This research theme integrates all of the other themes that we study in the lab, and will continue to be a primary research emphasis in the Capps Lab. The interdisciplinary nature of this research necessitates diverse research collaborations with disease ecologists, microbial ecologists, chemists, hydrologists, geologists and other soil scientists, engineers, social scientists, lawyers and other policy-oriented researchers, and local, state, and federal governments in the US and in Mexico. This work is currently funded by a state seed grant, four grants from the National Science Foundation, and one grant from the Mexican Science Foundation. We hope that this work, which actively integrates social, ecological, and technical systems, will inform our understanding of the influence of human-derived wastewater on the structure and function of rivers and streams at the local, regional, and global levels. This work is currently funded by a state seed grant, four grants from the National Science Foundation (12, 3, 4) and a grant from el Consejo Nacional de Ciencia y Tecnología (CONACYT), the Mexican National Science Foundation.
Please visit this page to learn more about our some of our projects and collaborators.
Please visit this page if you would like to learn how we are collaborating with local and regional governments in Georgia to advance our understanding of the ecology of urban environments, and help inform local decision-making. 
Researchers in the Capps Lab collaborate with investigators at the Savannah River Ecology Laboratory, Auburn University, The Jones Center at Ichauway, and the River Basin Center at UGA to study the ecology of streams and freshwater wetlands in the southeast. We also actively collaborate with regional environmental managers and stakeholder groups in Athens-Clarke County, Butts County, and the city of Atlanta to support natural resource management. This work is currently funded by grants from the National Science Foundation (1), the  state of Georgia, the Savannah River Site, and collaborative agreements with the Jones Center at Ichauway.
Much of what we know about the structure and function of rivers and streams has been learned in the temperate zone. There is still much left to be studied in the tropics. Tropical research in the Capps Lab has primarily been focused on rivers in Mesoamerica (see below); however, we are excited to welcome students and collaborators from other tropical regions of the globe. Our projects have primarily asked questions addressing how anthropogenic activities including, urbanization, species introduction, and agricultural development, have altered aquatic community structure and biogeochemical processes.
Mesoamerica, a region that extends from southern Mexico to Panama, includes numerous freshwater bodies that define international boundaries. This region is characterized by high biodiversity and impoverished human populations that rely on the integrity of freshwaters; however, the ecology of Mesoamerican watersheds is relatively understudied. Our research in Mesoamerica will continue to address the effects of armored catfish on freshwater communities and ecosystems and will continue asking basic research questions focused on understanding linkages among species identity, ecological stoichiometry, consumer-driven nutrient dynamics, and ecosystem processes. This work is currently funded by two grants from the National Science Foundation (12) and a grant from el Consejo Nacional de Ciencia y Tecnología (CONACYT), the Mexican National Science Foundation.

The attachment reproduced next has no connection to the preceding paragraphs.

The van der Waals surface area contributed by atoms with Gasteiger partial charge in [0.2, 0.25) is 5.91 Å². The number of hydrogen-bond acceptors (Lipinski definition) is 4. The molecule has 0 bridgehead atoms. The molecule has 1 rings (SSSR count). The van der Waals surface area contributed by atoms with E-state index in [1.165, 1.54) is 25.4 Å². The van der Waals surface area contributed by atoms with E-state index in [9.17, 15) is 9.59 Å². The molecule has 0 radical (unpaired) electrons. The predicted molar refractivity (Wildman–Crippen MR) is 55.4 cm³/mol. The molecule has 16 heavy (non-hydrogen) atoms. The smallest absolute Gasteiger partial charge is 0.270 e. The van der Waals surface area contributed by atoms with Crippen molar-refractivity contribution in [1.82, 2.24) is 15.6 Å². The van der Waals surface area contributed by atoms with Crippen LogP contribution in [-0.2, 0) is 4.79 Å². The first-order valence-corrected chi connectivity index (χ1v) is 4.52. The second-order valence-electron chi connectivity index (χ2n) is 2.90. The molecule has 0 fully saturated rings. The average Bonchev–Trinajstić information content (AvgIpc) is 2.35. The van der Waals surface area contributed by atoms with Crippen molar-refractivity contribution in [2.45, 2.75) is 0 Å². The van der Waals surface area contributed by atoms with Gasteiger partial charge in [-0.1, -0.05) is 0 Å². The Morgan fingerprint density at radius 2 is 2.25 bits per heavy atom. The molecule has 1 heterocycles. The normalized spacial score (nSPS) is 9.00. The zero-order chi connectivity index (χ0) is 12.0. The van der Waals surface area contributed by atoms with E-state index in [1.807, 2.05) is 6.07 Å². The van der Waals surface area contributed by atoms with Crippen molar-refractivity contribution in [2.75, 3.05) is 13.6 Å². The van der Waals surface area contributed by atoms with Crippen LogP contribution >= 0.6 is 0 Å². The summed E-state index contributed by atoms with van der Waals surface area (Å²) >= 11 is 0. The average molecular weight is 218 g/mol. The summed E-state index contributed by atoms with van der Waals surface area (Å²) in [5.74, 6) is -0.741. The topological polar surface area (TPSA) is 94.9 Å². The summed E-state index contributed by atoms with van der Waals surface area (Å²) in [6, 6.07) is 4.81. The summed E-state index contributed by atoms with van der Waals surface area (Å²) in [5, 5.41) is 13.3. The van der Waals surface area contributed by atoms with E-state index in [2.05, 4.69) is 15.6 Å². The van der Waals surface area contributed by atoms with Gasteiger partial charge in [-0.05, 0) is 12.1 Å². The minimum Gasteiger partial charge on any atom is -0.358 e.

Conservation and management of freshwater resources throughout the world are challenged by mismatches in spatial and temporal variability among ecological processes, management decisions, and the construction and maintenance of infrastructure. Urban watershed research in the Capps Lab supports local (Athens-Clarke County) and regional (the Oconee Watershed and watersheds in Atlanta) research. We are excited to support students and initiate new collaborations to investigate how urbanization will alter freshwater structure and function and the provisioning of freshwater ecosystem services throughout the southeastern US. 
Research in urban stream ecology has largely been limited to smaller systems in temperate climates in relatively wealthy countries. However, we remain largely ignorant of the effects of urbanization on the structure and function and the ecosystems services provided by streams in tropical, impoverished regions of the globe. Urbanization occurs at much faster rates in lower-income economies, and researchers have argued the great majority of the net increase in global population will be in cities in the developing world. Increased population densities may have proportionally larger impacts on the structure and function of watersheds, as cities in lower-income economies frequently lack appropriate infrastructure for wastewater treatment. Therefore, the Capps Lab also supports international research in urban systems. Much of our work has been conducted in the Neotropics, but we are excited to develop collaborative projects to study urban watersheds throughout the globe. This work is currently funded by a state seed grant, four grants from the National Science Foundation (12, 3, 4) and a grant from el Consejo Nacional de Ciencia y Tecnología (CONACYT), the Mexican National Science Foundation.